When asked where her passion for handmade — or what she calls “analogue” — design comes from, Szenfeld told us that she and Wirsén “don’t hate computers, but we love paper. I don’t make the designs. The paper makes them, and they are lovely.”
The mesmerizing patterns and craftsmanship also look out of this world. But one stunning piece stands out not for its eccentricity, but for its solemnity. Since 2012, Szenfeld has been working on a project called “Grief,” which examines how people cope with the loss of a loved one. Szenfeld said it was the stories of those who lost children that affected her the most. They also inspired the installation on display at the embassy, where small white bundles made of 100% recycled paper lie together on the ground — an eerie but poignant reflection on life and death. Each paper baby is made by hand and has its own name, which can be found at the bottom of one foot.
While “Papier” celebrates two established designers, “Sustain Able Voices” spotlights up-and-coming Swedish designers such as Jan Klingler and Tonje Halvorsen.
Klinger’s colorful, blown-up petri dishes contain frozen bacteria taken from important times and places in his life — such as a first date — in essence using microbiology to preserve memory.
Meanwhile, Halvorsen’s “Obsession” is a collection of 21 garments — ranging from a ball gown to a midriff sweater — made of 500,000 safety pins, 1.5 million beads and steel wire. Halvorsen has said that her self-professed obsession with her artistry — she spent 7,000 hours putting her outfits together — began almost as a joke after wondering whether she could make something beautiful out of an ordinary household item like a safety pin. Her work, similar to the dresses in “Papier,” challenges people to rethink how everyday materials can be used in extraordinary ways.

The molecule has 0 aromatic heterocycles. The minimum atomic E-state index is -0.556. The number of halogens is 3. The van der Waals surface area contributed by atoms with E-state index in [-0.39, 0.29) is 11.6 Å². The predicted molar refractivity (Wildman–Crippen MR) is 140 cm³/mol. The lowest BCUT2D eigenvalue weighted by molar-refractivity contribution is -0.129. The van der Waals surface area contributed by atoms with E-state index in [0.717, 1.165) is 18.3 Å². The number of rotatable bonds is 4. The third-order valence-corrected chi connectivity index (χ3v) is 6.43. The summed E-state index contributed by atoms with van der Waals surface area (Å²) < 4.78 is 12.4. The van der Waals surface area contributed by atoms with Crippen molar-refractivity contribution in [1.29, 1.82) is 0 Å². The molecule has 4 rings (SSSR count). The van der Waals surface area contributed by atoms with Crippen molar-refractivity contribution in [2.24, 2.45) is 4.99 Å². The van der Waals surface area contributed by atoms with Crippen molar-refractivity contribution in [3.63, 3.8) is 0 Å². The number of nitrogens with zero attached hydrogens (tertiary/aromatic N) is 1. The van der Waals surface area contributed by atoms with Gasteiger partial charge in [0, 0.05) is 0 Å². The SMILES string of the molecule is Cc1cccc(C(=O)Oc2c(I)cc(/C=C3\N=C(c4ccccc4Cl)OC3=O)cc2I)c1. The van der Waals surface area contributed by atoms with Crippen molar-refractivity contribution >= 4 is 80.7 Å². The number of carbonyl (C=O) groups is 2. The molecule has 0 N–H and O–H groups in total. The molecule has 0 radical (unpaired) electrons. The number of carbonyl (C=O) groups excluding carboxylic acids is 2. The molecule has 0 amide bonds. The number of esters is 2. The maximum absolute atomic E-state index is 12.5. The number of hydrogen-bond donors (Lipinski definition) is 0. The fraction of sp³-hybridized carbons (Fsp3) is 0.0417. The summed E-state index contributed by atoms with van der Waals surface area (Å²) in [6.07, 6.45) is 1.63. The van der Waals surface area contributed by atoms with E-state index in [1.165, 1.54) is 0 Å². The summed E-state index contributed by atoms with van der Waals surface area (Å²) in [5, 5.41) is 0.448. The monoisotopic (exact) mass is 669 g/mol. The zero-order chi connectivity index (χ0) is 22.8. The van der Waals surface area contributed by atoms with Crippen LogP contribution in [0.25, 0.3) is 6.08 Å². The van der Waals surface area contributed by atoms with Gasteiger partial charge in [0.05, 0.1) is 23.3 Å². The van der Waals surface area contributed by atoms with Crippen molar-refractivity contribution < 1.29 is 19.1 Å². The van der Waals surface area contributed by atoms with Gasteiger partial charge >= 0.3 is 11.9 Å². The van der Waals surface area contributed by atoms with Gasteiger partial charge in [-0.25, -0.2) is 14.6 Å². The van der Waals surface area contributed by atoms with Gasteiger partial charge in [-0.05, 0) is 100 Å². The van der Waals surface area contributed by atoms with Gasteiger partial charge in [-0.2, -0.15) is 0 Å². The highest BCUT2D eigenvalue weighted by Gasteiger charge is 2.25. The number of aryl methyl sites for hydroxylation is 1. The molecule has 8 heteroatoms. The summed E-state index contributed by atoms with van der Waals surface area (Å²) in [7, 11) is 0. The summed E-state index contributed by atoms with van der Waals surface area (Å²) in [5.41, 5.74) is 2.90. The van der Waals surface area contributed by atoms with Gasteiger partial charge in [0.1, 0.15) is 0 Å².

According to the embassy, “Many of the works in the exhibition solve practical challenges in everyday life, while others lean toward art and fashion. What they all have in common is courage, openness and a desire to experiment — giving us hope for the future.”
That future, of course, is now fraught with even more uncertainty in light of the coronavirus pandemic. True to its risk-taking roots, Sweden has become an outlier in the fight against coronavirus by refusing to completely shut down restaurants, shops and other businesses as many other countries have done, ostensibly in an effort to build up herd immunity.
The unorthodox approach remains controversial. But it’s clear that whether it comes to mobility, art, fashion or health, the Swedes aren’t afraid to think out of the box in search of smarter solutions.
Anna Gawel (@diplomatnews) is the managing editor of The Washington Diplomat. Siddharth Muchhal, a freelance writer and student at the Georgetown University School of Foreign Service, contributed to this report.